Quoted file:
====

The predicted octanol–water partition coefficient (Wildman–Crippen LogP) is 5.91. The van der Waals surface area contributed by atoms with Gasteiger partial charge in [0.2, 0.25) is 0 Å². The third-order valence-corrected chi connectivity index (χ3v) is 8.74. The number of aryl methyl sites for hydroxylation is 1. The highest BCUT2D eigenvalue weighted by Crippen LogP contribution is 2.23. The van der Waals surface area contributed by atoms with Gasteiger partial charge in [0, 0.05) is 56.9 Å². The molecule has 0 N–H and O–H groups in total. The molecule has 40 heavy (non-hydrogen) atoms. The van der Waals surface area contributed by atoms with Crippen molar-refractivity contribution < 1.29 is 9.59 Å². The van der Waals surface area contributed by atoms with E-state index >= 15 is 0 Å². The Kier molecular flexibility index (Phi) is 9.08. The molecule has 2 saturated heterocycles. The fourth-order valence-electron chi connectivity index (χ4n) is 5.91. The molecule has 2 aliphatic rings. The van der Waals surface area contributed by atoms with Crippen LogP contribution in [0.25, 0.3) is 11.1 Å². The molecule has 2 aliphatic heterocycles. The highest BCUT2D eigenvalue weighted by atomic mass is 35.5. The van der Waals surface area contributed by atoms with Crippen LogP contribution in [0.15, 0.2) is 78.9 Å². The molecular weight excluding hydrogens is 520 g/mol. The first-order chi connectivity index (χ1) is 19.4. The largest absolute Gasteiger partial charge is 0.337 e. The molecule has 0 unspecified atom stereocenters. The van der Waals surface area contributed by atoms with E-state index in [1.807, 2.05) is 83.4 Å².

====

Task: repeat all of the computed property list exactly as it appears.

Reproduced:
The predicted octanol–water partition coefficient (Wildman–Crippen LogP) is 5.91. The van der Waals surface area contributed by atoms with Gasteiger partial charge in [0.2, 0.25) is 0 Å². The third-order valence-corrected chi connectivity index (χ3v) is 8.74. The number of aryl methyl sites for hydroxylation is 1. The highest BCUT2D eigenvalue weighted by Crippen LogP contribution is 2.23. The van der Waals surface area contributed by atoms with Gasteiger partial charge in [0, 0.05) is 56.9 Å². The molecule has 0 N–H and O–H groups in total. The molecule has 40 heavy (non-hydrogen) atoms. The van der Waals surface area contributed by atoms with Crippen molar-refractivity contribution < 1.29 is 9.59 Å². The van der Waals surface area contributed by atoms with E-state index >= 15 is 0 Å². The Kier molecular flexibility index (Phi) is 9.08. The molecule has 2 saturated heterocycles. The fourth-order valence-electron chi connectivity index (χ4n) is 5.91. The molecule has 2 aliphatic rings. The van der Waals surface area contributed by atoms with Crippen LogP contribution in [0.25, 0.3) is 11.1 Å². The molecule has 2 aliphatic heterocycles. The highest BCUT2D eigenvalue weighted by atomic mass is 35.5. The van der Waals surface area contributed by atoms with Crippen LogP contribution in [0.15, 0.2) is 78.9 Å². The molecular weight excluding hydrogens is 520 g/mol. The first-order chi connectivity index (χ1) is 19.4. The largest absolute Gasteiger partial charge is 0.337 e. The molecule has 0 unspecified atom stereocenters. The van der Waals surface area contributed by atoms with E-state index in [1.807, 2.05) is 83.4 Å².